Cut to Fortress by Tawahum Bige is the author’s debut poetry collection, confronting colonialism, relationships, grief, and intergenerational wounds. Tawahum Bige is a Łutselk’e Dene, Plains Cree poet living on unceded Musqueam, Squamish, and Tsleil-Waututh territory.
Exhibitionist by Molly Cross-Blanchard is dedicated to “the young people who feel so embarrassed, all the time”. Embracing shame while acknowledging the all-encompassing nature of it, these poems engage in a funny, honest, sorry-not-sorry confessionalism. Molly Cross-Blanchard is a white and Métis writer and editor born on Treaty 3 territory (Fort Frances, ON) and raised on Treaty 6 territory (Prince Albert, SK).
Where the Sea Kuniks the Land by Ashley Qilavaq-Savard celebrates the interconnectedness of people and place in a gesture of love to the Arctic landscape. This collection of poetry is filled with beautiful images of the landscape and water, and takes the reader on a journey through seasons, reflecting on land, culture, and identity. It also includes a glossary of Inuktut words.
(Re)generation: The Poetry of Kateri Akwenzie-Damm by Kateri Akiwenzi-Damm bring together poems from different stages of the author’s writing, from her earlier works through to her spoken word works. This collection showcases her unwavering voice on a range of issues, in particular her writing in service of Indigenous brilliance, love, intimacy, and joy. Kateri Akiwenzie-Damm is a member of the Saugeen Ojibway Nation, Chippewas of Nawash Unceded First Nation, on the Saugeen Peninsula in Ontario. She is a poet, writer, spoken word artist, Indigenous arts advocate, and educator.
I Place you Into the Fire: Poems by Rebecca Thomas is “at once a meditation on navigating life and love as a second-generation Residential School survivor, a lesson in unlearning, and a rallying cry for Indigenous justice, empathy, and equality.” Split into three parts based on three similarly shaped words in Mi’kmaw: Kesalul (meaning, “I love you”), Kesa’lul (meaning “I hurt you”), and Ke’sa’lul (meaning, “I put you into the fire”), this is a collection about love and pain. Rebecca Thomas is an award-winning Mi’kmaw poet and Halifax’s former Poet Laureate.
I Will Be Corrupted by Joseph A. Dandurand is a collection of visceral poems that transport the reader to each scene described, creating a story of hope, loss, and redemption. Joseph A. Dandurand is a member of Kwantlen First Nation and has published 13 books of poetry.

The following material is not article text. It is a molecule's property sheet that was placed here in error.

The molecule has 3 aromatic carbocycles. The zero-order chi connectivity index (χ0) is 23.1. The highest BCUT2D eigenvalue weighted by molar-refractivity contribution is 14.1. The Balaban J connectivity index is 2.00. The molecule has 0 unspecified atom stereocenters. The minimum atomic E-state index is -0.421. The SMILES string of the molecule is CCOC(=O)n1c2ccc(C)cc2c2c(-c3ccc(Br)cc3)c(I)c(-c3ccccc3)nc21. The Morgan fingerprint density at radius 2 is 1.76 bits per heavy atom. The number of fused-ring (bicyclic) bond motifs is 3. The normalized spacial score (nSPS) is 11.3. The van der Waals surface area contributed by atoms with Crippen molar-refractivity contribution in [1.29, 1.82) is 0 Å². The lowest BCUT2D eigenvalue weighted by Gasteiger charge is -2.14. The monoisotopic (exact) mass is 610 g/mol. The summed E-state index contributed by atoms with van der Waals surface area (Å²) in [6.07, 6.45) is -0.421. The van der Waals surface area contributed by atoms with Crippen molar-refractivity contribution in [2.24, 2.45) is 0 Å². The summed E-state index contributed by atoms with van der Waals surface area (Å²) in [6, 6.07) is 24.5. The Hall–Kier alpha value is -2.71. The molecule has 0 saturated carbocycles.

Eskimo Pie: A Poetics of Inuit Identity by Norma Dunning brings together poetry and prose to create a reflection of the author’s lived experiences as an Inuk who was born, raised and continues to live south of sixty. Norma Dunning is an Inuit writer, scholar, professor, and grandmother.
Indigena awry by annharte collects a decade of poems: 59 total, split into six parts. “Set noticeably in Winnipeg and Vancouver, but in many other places on either side of the Medicine Line as well, the poems are a laser-eyed meander through contested streets filled with racism, classism, and sexism. Shot through with sex and violence and struggle and sadness and trauma, her work is always set to detect and confront the delusions of colonialism and its discontents.” Marie Annharte Baker is Anishinabe (Little Saskatchewan First Nations, Manitoba) and this is her fourth book of poems.
Lunar Tides by Shannon Webb-Campbell explores the “primordial connections between love, grief, and water, structured within the lunar calendar”. Shannon Webb-Campbell is a mixed Indigenous (Mi’kmaq) settler poet, writer, and critic. She is a member of Qalipu Mi’kmaq First Nation and lives in Kijpuktuk/Halifax in Mi’kma’ki.
Crow Gulch by Douglas Walbourne-Gough is the author’s debut poetry collection about Crow Gulch, a community on the shore of the Bay of Islands in Newfoundland made up of migrant workers, many of Indigenous ancestry, who were drawn to the area by the construction of Corner Brook’s pulp-and-paper mill. Douglas Walburne-Gough “finds his own identity within the legacy of Crow Gulch and reminds those who have forgotten of a glaring omission in history.” Douglas Walbourne-Gough is a mixed/adopted member of the Qalipu Mi’kmaq First Nation from Corner Brook, NL.
Father / Genocide by Margo Tamez “reconstructs her father’s struggle to “be a man” under American domination while tracing the settler erasure, denial, and genocide that he and preceding generations experience”. Her poetry is timebending and makes use of a poetic form Tamez calls Indigenous fusionism-Indigenous futurism. Margo Tamez is a poet, herstorian, activist, and documenter of human rights violations across the Lipan tribal homelands. She is an enrolled citizen of the Lipan Apache Band, Texas.